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September 27, 2021

Dear Christina, I have been married for ten years. We have two kids. I want to stay together. I love my wife. We have been in counselling for a couple years now and I am at a point where resentment is all I see. When she says anything, I am automatically defensive and often throw the “divorce” word around. All I hear is criticism, yet all I want is time with her and a connection. How do I even start to break down her wall and prove to her that she is my everything?

– Lost & Terrified

Dear Lost and Terrified,

This is a spot… and I have sat with many married and divorcing couples who have said very similar words to these, so thank you for the tender question and the opportunity to share what I have learned.

I believe that there is a fine line between compromise and self-sacrificing. Compromise is necessary in relationships, whereas self-sacrificing is anti-self-love and will, without a doubt, result in resentment. I need to put this on the table, because I am about to share some perspective that has the potential to sound like self-sacrificing, but really is about compromise.

There is a golden rule when it comes to relationships, and it is to never threaten the state of the relationship. When we threaten to end things, flippantly mention or even insinuate not being together one day, we are fracturing the foundation of the relationship. These comments may result in your wife feeling emotionally unsafe in the relationship, which can in turn appear as if she is putting up a wall, running away or just plain shutting down. Her thought process may be saying, “Why on earth would I share my heart with him when he’s just going to leave me?” Whether she says these words or not, this is undoubtedly under the covers.

I hear you say that you love her, and that you want to stay together. If this is your truth, then I would fight for it, and for her heart. This means knowing her love language and making a deposit every single day in the form of HER love language. The heart needs oxygen, just like an engine needs oil. If you never change the oil, the engine will seize… as will the heart.

When she says something that pokes you, bite your tongue. It’s not about you, even if she’s telling you to parent a certain way, or to be a certain way. We have a tendency to jump right to not feeling good enough and to being triggered and reactive. Try to simply hear her words. Repeat back to her what she says to you, so that you hear her words for what they are, not what you think they are. Then, do something with it… as in show her through action that you hear her. Words are empty and meaningless when actions don’t reflect the words. (See a thorough breakdown of this communication style here.)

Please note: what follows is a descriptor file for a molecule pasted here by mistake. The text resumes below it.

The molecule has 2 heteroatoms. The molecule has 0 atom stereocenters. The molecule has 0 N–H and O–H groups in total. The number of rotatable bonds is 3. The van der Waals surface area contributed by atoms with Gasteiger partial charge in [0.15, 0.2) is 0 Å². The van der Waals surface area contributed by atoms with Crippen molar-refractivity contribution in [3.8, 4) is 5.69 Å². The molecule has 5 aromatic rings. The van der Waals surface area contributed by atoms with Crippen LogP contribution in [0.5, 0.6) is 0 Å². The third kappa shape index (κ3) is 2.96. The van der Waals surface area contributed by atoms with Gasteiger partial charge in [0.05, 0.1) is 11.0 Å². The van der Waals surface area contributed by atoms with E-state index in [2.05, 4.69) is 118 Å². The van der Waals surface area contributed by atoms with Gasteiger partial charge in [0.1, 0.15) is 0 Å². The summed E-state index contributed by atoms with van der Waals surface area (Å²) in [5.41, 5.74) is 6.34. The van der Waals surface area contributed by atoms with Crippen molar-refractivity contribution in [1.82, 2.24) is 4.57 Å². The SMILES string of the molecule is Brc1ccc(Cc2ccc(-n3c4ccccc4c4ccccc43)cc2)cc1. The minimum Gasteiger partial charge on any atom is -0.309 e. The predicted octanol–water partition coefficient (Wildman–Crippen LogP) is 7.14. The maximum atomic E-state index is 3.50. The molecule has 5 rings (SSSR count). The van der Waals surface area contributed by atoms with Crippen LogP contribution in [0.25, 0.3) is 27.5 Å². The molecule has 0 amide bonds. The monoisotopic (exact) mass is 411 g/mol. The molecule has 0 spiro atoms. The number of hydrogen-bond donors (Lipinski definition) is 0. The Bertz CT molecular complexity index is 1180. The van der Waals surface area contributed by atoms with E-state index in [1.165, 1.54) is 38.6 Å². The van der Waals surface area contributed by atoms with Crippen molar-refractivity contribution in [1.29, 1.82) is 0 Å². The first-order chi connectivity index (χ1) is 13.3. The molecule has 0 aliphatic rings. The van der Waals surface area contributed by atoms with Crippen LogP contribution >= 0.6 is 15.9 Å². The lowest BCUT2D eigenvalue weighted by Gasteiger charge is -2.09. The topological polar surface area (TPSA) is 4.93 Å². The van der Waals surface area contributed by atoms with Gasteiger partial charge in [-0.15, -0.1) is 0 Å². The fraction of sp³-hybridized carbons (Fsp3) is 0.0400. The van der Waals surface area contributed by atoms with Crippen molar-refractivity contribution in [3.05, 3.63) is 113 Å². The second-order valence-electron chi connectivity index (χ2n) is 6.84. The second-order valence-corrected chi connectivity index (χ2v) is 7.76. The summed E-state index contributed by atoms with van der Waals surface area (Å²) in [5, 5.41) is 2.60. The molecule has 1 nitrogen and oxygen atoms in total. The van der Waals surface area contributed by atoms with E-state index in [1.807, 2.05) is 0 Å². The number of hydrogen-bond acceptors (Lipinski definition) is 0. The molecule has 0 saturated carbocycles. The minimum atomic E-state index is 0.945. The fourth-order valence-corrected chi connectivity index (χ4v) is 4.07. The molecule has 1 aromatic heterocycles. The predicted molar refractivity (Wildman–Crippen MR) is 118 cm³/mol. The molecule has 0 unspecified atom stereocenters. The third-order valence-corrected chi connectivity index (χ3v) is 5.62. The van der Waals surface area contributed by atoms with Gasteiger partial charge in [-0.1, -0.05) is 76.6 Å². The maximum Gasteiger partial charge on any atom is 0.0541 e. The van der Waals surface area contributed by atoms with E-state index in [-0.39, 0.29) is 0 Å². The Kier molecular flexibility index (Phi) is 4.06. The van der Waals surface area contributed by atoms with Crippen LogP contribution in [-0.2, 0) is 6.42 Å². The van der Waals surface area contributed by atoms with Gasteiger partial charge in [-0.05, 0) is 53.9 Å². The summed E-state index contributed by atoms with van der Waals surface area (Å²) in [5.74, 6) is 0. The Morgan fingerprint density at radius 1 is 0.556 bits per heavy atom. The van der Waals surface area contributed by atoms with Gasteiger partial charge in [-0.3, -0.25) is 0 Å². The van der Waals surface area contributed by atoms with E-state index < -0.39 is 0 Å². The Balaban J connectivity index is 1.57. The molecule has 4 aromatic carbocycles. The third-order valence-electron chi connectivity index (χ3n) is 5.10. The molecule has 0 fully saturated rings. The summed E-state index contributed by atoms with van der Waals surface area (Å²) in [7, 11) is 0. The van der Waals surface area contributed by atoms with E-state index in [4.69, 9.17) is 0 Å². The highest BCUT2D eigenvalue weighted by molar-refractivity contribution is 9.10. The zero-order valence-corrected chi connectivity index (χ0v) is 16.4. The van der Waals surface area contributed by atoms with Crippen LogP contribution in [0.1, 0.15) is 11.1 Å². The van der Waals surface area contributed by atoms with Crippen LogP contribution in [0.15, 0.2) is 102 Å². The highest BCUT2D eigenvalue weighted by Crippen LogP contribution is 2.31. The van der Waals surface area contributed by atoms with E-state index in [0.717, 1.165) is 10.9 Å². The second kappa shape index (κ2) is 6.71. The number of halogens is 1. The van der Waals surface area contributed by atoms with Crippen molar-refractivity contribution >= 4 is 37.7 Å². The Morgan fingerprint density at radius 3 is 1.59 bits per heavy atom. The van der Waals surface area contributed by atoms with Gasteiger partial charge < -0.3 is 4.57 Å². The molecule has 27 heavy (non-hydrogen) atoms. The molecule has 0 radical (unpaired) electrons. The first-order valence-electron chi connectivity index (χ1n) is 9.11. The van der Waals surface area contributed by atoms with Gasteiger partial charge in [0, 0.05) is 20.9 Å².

When you get poked or annoyed, do your very best to take a deep breath and see the forest through the trees. The forest is your end game and the trees are what need to be dodged along the way. Put your goal front and centre, literally. A note on your bathroom mirror, or a daily reminder in your phone that reminds you what you’re fighting for. You will indeed need the reminder, regularly. Here’s the thing… it will take time to undo her story. In all honesty, this is her piece in the process and you have zero control over this. What you do have control over is how you show up. Your loving actions may not be received at first, so this may need to be an on-going, and more importantly, consistent effort. Slow and steady does indeed win the race.

In closing, I cannot help but feel that there is one more thing to consider when we are communicating … and it is the word YOU. “You” is often perceived defensively. When you are communicating with her, how often do you use the word “you”? Is there room to increase some awareness here and refrain from using the word you? I am curious to hear how this might shift something because when it comes to getting our message across we need all the help we can get, however little the effort may seem.

I would like to take this opportunity to thank anyone and everyone who has uttered the words,

“So I asked myself… what would Christina do?”

** This platform has been inspired by you! **

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Dear Christina, I have been married for ten years. We have two kids. I want to stay together. I love my wife. We have been in counselling for a couple years now and I am at a point where resentment is all I see. When she says anything, I am automatically defensive and often throw the “divorce” word around. All I hear is criticism, yet all I want is time with her and a connection. How do I even start to break down her wall and prove to her that she is my everything?

September 27, 2021|Hey Christina|

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